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Flashcards in DNA Replication Deck (44):

How is replicating DNA conserved

One parent (original) strand, one daughter (new) strand.


What is different about the origin of DNA replication in Prokaryotes and Eukaryotes

Prokaryotes - Only one origin
Eukaryotes - Multiple origins


Why is necessary for a DNA replication origin to occur

Binding sites for initiator proteins/origin recognition proteins
Something to unwind/distort the DNA
Sometimes need binding sites for transcription activation proteins.
Overall sequence is AT rich


What is the mechanism by which DNA polymerase makes a polymer

DNA strand separation exposes the hydrogen bond donor/acceptor groups on each base.
DNA pol uses this to add free nucleotides to the 3' OH end of the chain.
The new nucleotide loses 2 phosphate groups in this.


What is semi-discontinuous DNA replication and why does it occur

Antiparallel strands of DNA.
DNA pol can only code in the 3' direction.
The 5'-3' (leading) strand can be synthesised straight away.
The 3'-5' (lagging) strand is semi-discontinuous. Requires specialist bits to recruit DNApol to site further ahead, and it codes backwards. Creates Okazaki fragments which are stuck together by DNA ligase.


What is the main structural difference between prokaryote and eukaryote DNA

Prokaryote - naked DNA
Eukaryote - as chromatin, wrapped around a histone.


What proteins are involved in the initial stages of DNA replication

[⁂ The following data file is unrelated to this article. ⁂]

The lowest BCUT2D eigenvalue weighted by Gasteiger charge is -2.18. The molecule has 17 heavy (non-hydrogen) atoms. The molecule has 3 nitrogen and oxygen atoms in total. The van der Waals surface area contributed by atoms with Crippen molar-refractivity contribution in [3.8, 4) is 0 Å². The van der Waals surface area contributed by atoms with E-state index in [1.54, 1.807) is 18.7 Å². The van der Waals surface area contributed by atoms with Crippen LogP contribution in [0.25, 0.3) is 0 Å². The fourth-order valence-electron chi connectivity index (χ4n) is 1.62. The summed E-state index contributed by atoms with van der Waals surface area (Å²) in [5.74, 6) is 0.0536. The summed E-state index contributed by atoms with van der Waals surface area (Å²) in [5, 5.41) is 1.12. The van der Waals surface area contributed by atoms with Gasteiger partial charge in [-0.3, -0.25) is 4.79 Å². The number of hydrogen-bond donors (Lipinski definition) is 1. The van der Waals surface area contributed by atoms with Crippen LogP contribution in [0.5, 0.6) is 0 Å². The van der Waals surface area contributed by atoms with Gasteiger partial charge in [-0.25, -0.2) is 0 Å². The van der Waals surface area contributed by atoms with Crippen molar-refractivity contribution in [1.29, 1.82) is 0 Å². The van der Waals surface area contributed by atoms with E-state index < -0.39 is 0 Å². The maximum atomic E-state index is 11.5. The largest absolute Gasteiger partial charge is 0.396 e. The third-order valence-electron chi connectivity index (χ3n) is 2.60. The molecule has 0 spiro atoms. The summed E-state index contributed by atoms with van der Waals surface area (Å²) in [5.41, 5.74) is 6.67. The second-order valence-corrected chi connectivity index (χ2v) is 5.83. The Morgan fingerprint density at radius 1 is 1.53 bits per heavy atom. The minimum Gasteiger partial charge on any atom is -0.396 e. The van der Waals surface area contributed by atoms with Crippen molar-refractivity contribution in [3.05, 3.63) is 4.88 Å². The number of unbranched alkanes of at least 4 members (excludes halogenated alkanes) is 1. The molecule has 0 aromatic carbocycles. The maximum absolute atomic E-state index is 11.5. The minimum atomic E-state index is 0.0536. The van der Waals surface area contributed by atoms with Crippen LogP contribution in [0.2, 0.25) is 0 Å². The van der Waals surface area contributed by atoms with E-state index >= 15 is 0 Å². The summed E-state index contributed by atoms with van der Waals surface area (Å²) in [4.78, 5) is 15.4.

Initiator proteins (P) / ORC complex (E).


How does a helicase function

Unwinds DNA by breaking the hydrogen bonds that hold the two strands together (hydrolysis)


How can a helicase be identified in vitro

Radioactively label DNA (if helicase present DNA will unwind)(observed in gel electrophoresis)
Fragment displacement assay. radioactively labelled DNA is hybridised to ss circular DNA (complementary). If helicase present DNA unwinds and fragment dissociates from the circular DNA.


What is the importance of single strand (ss) DNA binding proteins in DNA replication

They assist in helix-opining processes, then stabilise the unwound DNA.
They bind to DNA without shielding bases.


What is the point of a priming event

To provide a 3' OH group on the template DNA strand. Allows DNA pol to work.
Single primer for leading strand; multiple needed on the lagging strand.
Carried out by a primase enzyme (DNAG in prokaryotes)


What is the structure of a eukaryotic primase enzyme

4 subunits.
1 alpha primase subunit which has DNA polymerase activity


What is required to catalyse primase activity

A template to bind to
Nucleotide binding
Synthesis initiation
Extension to a functional primer
Transfer to DNA pol.


What is the process of DNA replication (in prokaryotes/eukaryotes)

ABF1 binds to origin (E)
Initiator complex binds (DNA(A/C)/ ORC)
Helicase binds (DNAB/ MCMs)
Replication initiated (SSB, Gyrase/ R(P/F)A, Topo 2)
Replication elongation (DNAG, RNA primer / DNA pol 1, RNA primer, Initiator DNA)
Elongation stage 2 (DNA pol 3/DNA pol 2)


How accurate is DNA replication

Very. Replicases have proofreading activity. Mutations occur in ~ 1 in 10^-8/10.


How does DNA polymerase act as a proof-reader

Nucleotide enters vacant site of DNA pol.
DNA pol advances 1 nucleotide.
If nucleotide is not correct, polymerase activity is inactivated; DNA pol goes back. Exonuclease activity activated. Removes nucleotide.
DNA pol tries again


Describe the three types of DNA polymerase present in e.coli

DNA pol I (most common);
Monomer, polymerase, exonuclease (both direction). Involved in DNA replication and repair.
DNA pol II;
Monomer, polymerase, 3'-5' exonuclease activity. Involved in DNA repair
DNA pol III;
Multimer, polymerase, 3'-5' exonuclease. Involved in DNA replication.


What is the structure of DNA pol III

An asymmetric dimer.


What roles do specific DNA pol III subunits have

Alpha - polymerase (DNA synthesis)
Beta - DNA Clamp
Epsilon - 3'-5' exonuclease (proofreading)
Gamma - displaces primase from the RNA primer